Firm Behaviour, Private Investment and Structural Adjustment
After over two decades of strenuous and socially costly attempts to implement macroeconomic adjustment policies in middle-income countries1 inspired by the World Bank and the IMF, a remarkable degree of consensus has been attained (or rather re-attained) on the virtues of budgetary balance, on the need for a strong real exchange rate to promote exports, and on the conduciveness of market signals to firms for microeconomic efficiency. However, the hard-won achievement of narrower current account deficits, reduced government expenditure and lower rates of inflation has yet to be matched to any extent by sustained renewal of per capita income growth, let alone by industrial recovery. During these decades, this same model, with surprisingly little modification, appears to have been employed by the Bretton Woods institutions as the basis for the design of macroeconomic policy appropriate to the transition from centrally-planned to market economies in Eastern Europe and to address a series of financial crises in the latter half of the 1990s.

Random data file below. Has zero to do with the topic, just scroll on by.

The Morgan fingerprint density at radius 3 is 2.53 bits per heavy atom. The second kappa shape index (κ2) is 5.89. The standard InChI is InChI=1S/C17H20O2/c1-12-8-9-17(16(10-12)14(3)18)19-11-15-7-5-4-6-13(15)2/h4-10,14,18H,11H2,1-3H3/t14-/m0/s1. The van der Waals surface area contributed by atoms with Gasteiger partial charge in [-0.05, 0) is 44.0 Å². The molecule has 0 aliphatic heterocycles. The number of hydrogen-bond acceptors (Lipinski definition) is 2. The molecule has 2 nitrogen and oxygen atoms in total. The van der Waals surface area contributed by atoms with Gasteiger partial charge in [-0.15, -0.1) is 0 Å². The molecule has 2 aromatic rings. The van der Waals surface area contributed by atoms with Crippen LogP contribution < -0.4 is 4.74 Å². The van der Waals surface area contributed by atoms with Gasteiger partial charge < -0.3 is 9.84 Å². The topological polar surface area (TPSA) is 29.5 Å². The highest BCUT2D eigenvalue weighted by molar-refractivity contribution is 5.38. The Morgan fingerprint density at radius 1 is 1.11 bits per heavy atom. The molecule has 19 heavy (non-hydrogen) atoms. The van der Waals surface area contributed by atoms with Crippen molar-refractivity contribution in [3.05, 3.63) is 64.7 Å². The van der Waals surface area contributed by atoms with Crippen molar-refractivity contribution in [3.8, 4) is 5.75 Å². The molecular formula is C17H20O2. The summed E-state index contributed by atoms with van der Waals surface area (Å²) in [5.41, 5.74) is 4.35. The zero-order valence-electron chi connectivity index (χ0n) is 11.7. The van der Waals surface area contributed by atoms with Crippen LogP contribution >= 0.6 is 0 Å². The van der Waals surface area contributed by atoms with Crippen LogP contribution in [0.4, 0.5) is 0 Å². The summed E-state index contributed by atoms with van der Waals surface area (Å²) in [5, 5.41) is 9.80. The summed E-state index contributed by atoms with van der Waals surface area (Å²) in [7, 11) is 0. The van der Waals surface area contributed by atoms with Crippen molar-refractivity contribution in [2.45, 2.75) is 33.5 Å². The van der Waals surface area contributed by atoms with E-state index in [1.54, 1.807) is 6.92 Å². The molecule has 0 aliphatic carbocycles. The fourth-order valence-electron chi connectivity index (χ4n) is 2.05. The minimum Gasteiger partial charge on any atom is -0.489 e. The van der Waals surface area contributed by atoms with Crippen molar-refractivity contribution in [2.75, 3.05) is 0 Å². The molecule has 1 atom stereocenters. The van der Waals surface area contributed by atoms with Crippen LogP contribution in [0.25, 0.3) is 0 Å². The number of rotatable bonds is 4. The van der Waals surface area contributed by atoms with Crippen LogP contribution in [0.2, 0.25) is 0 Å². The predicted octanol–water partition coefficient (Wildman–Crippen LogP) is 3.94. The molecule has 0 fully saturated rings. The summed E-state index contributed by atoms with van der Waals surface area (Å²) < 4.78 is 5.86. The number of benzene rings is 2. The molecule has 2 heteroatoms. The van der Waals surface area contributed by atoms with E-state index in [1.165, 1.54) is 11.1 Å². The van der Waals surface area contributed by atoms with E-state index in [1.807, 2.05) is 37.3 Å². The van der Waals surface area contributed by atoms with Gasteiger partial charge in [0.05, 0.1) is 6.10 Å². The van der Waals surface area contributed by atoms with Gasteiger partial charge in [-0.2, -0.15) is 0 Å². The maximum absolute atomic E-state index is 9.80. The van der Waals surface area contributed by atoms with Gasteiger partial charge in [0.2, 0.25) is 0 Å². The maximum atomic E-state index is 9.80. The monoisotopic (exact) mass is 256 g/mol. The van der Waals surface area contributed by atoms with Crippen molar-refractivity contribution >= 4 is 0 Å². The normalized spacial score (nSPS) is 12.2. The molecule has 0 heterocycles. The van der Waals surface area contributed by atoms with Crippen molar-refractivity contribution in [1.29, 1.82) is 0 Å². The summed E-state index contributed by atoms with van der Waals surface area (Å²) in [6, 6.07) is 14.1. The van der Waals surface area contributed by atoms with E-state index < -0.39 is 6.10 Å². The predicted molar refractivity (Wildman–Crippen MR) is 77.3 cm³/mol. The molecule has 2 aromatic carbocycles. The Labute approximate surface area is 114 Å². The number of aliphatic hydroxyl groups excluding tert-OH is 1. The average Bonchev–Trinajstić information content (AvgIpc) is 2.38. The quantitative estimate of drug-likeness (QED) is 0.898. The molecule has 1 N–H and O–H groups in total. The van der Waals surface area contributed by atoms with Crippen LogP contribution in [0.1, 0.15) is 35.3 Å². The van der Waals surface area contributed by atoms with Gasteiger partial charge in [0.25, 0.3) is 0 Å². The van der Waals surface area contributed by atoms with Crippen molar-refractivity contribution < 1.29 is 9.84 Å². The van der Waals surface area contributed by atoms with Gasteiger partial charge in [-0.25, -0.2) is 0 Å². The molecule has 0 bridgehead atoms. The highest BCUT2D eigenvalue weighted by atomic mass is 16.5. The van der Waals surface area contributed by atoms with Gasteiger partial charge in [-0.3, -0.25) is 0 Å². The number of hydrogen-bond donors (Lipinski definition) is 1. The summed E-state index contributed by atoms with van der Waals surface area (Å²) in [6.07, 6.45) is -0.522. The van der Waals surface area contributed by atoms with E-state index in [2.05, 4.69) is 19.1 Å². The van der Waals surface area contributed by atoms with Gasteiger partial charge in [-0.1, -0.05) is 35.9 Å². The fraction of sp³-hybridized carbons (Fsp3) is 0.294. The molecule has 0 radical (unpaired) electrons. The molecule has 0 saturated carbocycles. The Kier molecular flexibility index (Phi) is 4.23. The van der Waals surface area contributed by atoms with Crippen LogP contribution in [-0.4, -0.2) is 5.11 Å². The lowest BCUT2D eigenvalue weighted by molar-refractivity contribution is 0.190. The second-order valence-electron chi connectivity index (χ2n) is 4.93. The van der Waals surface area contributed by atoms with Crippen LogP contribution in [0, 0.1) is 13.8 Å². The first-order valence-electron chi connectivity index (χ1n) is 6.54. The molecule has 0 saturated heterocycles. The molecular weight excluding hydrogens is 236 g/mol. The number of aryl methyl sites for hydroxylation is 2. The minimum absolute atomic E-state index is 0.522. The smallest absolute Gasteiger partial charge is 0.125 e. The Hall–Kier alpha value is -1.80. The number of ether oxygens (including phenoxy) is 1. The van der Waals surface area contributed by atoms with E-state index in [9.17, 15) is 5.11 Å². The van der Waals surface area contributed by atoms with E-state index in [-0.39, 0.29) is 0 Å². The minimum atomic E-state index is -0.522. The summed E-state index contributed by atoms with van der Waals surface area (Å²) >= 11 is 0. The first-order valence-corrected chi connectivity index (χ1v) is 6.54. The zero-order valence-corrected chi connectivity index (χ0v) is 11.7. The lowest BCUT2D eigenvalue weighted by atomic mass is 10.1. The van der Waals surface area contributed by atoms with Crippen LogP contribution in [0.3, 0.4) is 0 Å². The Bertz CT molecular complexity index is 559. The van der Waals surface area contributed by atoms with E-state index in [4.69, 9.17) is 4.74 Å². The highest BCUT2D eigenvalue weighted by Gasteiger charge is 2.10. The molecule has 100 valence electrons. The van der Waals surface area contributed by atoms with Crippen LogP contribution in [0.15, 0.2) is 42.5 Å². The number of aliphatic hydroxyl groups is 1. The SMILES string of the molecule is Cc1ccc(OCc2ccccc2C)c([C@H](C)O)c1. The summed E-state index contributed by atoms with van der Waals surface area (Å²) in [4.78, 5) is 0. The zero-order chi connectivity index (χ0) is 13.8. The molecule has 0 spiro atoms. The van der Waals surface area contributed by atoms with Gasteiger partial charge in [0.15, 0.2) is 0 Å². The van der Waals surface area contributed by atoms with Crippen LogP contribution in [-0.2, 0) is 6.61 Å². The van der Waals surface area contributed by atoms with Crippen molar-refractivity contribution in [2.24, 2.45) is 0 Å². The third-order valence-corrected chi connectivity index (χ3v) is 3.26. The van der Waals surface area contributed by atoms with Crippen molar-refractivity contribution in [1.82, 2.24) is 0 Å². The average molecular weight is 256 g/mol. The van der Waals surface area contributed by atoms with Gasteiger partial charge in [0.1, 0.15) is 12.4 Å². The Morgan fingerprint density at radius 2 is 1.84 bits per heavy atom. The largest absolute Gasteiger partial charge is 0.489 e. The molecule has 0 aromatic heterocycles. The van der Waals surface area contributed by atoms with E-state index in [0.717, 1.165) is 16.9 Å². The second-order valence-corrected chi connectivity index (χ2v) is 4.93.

KeywordsInterest Rate Real Exchange Rate Private Company Private Investment Real Interest Rate
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